I began the session with some rousing solo harmonica playing and theatrics in which I created the illusion of playing a song out of my ear. The giggling kids then proceeded to learn the familiar “Shave And a Haircut” jingle with lightning speed. I moved on to the old favorite “Twinkle Twinkle Little Star” and saw the self-confidence beaming in the children’s faces when they realized they were making music for the first time. I finished the lessons with the Louisiana state song, “You Are My Sunshine”. The kids overflowed with pride and joy as they played it. Many of them individually came up to me to eagerly show me their new talent. One boy left the tent and came back later overjoyed to show me that he had taught himself a version of “Jingle Bells”. Other kids had come with him eager to learn to play as well. Even when Santa Claus made an unexpected entrance into the tent the kids all but ignored him; maintaining their focus on the harmonicas…the ultimate testimony to the power of music!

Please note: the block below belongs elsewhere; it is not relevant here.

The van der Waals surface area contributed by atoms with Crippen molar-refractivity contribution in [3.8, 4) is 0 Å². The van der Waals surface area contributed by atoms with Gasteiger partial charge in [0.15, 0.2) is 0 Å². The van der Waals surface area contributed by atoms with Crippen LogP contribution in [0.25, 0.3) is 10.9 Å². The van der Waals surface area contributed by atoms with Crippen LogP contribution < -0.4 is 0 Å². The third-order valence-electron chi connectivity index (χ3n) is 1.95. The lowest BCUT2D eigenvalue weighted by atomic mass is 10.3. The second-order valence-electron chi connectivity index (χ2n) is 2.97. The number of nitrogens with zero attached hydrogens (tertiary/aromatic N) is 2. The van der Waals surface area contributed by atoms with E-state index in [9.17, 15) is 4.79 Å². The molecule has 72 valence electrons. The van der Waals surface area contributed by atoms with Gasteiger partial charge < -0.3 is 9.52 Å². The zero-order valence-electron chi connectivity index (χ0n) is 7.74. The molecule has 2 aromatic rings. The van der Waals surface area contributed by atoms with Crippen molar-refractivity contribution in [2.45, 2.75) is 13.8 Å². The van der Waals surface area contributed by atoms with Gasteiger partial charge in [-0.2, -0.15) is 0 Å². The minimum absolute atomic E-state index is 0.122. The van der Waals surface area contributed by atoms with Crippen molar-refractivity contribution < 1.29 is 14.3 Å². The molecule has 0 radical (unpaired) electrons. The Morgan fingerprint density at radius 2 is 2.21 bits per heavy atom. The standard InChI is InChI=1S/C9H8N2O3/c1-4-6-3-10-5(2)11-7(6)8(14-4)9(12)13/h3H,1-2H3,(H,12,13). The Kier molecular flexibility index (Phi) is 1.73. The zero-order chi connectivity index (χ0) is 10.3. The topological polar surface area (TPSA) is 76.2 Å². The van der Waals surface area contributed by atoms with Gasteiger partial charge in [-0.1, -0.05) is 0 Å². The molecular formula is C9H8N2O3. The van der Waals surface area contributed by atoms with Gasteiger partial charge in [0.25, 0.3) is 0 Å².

Giving children harmonicas and music is often like planting a seed. You don’t always see the end result. It continues to grow and blossom in their lives. It provides hope in difficult times. For the kids at Renaissance Village the effect was immediate. The look of sheer excitement on their faces as they recognized the music and learned the songs is their unforgettable gift to me. Further, I feel privileged to have had the opportunity to bring the healing gift of music to young souls who had bravely endured so much hardship in New Orleans, the beloved birthplace of so much American music.